Buying a house with your significant other comes with a lot of new responsibilities, discussions, and possibly arguments if your partner’s credit score is not so good.
Before you even move together, it may be wise to compare your credit to avoid disappointment later when you apply for a mortgage.
Checking Your Credit Scores
There is nothing wrong with asking your partner to check their credit score long before you even plan to apply for a mortgage. It is best to find out sooner rather than later so you will know what plan of action needs to be taken next, especially if you are hoping for a certain loan amount. If your partner’s credit score is poor (typically 619 and below), your chances of receiving the loan amount you are hoping for is slim. An excellent credit score is 720 and higher with the highest score being 900. That is when your chances of getting what you want are very high.
Identify The Habits
If your partner’s score is poor, try to identify where they went wrong so you can work towards fixing it.
Do they have spending problems? If so, talk to them about changing their credit limit so they are not as tempted to spend. Set a monthly budget for things like what to spend on groceries, personal items, date nights, etc. That way you can track both of your spending better and it will give you practice for when you have a mortgage payment involved.
Do they make late payments? Get them into the habit of writing all their expenses down and when they need to be paid so they are not as likely to forget.
Do they have debt? If they have student loans (which you may have too) work towards paying them off before applying for a mortgage. Even if you do not pay off all of it, set a number in mind, write it down, and try to reach that goal. Each step you make towards that goal, you are one step closer to being successful homeowners.
If they have lines of credit that need to be paid every month, lowering the amount every month is possible if they ask the lender. They will be paying it over a larger period of time, but with lower installments it will be easier to budget for things for your house.
Joint Bank Accounts
Just because you have joined your bank accounts, does not mean that improves your partner’s score. Your scores are still individually accessed when you apply for a mortgage, therefore their score could affect what loan amount you are approved for and what interest rates you will be subject too.
Perhaps your partner has come across a raise and has higher income now. Prove to your lender their new income can help cover costs now and their bad credit score will not impact future payments.
If their score is damaged beyond repair, something to consider may be applying for a loan on your own. Your loan amount will still be lower because, technically, you have one income. But, that way, if your credit score is good, you will not be paying high interest rates and you know you can make payments on time. You can still receive help with payments, you just have to set your partner up with payment installments to your bank account. Get the agreement in writing as to when they will pay you and how much.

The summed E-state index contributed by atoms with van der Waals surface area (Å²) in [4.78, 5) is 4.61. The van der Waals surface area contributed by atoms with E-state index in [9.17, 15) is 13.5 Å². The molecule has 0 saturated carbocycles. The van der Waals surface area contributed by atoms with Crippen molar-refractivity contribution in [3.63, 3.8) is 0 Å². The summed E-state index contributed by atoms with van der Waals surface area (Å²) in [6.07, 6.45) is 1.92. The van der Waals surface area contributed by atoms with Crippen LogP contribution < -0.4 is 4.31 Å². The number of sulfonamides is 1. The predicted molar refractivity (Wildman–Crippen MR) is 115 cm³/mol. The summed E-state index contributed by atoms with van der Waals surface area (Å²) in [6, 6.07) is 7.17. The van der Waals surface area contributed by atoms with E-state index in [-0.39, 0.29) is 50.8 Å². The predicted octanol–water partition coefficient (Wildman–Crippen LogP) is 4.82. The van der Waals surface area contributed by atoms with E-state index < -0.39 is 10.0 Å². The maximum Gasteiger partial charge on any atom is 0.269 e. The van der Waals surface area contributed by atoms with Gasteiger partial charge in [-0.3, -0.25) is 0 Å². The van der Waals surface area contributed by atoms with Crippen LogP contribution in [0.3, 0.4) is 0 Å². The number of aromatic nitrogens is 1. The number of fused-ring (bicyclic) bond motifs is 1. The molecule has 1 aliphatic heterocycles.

You could also ask for another co-signer with good credit to help you and have a written agreement with them as well. But remember, if you should ever default on a payment, your co-signer will be responsible and problems could arise.
Should you decide to keep your accounts separate for now, there is nothing wrong with that either. Wait until their score improves and you know you can rely on them to help make payments together.
Lower Debt-To-Income Ratio
Your debt-to-income ratio is how much of your income is going to paying off debts, like loans and your credit card. Add up all your monthly expenses compared to what you are making and see what is leftover. If it is too low, how do you expect to make mortgage payments? Work together to improve your debt-to-income ratio, since that will be a factor when you apply for a mortgage. You will also undergo the stress test, which will help determine how much house you can really afford. You may be disappointed with the results if you do not try to improve your ratio score.
One thing you could do in order to save up more money is, trying not to have as many accounts open, especially if your partner has spending habits they need to reduce. You do not necessarily have to close them, but try to limit yourselves to one account.
Being Approved With Poor Credit
Remember, even if you have good credit and your partner does not and you apply for a mortgage together, the bank still does not have to approve you. If they decide you guys are a high-risk borrower and do not approve you, there are still ways to seek a mortgage loan, though it will be through a non-traditional lender.
Non-traditional lenders are becoming pretty popular for young first-time home buyers. Mortgage lenders will help shop around for the best mortgage options and interest rates that best suit your needs, whereas banks can only offer you what they have.
Long before you decide you want to take the next step with your partner and buy a house together, it is best to check your credit scores. If their credit score is poor, trying to improve it before taking that big step could be your best option, especially when you are hoping to be approved for a certain amount and do not want to pay high interest rates. Identify their habits beforehand and determine why their score is so poor, and how it can be changed. A change will not happen overnight. Be patient and give it time, even if that means postponing your ideal date to buy a house. It will definitely pay off in the end as your reputation with your lender improves and it will make the home buying process easier on you both.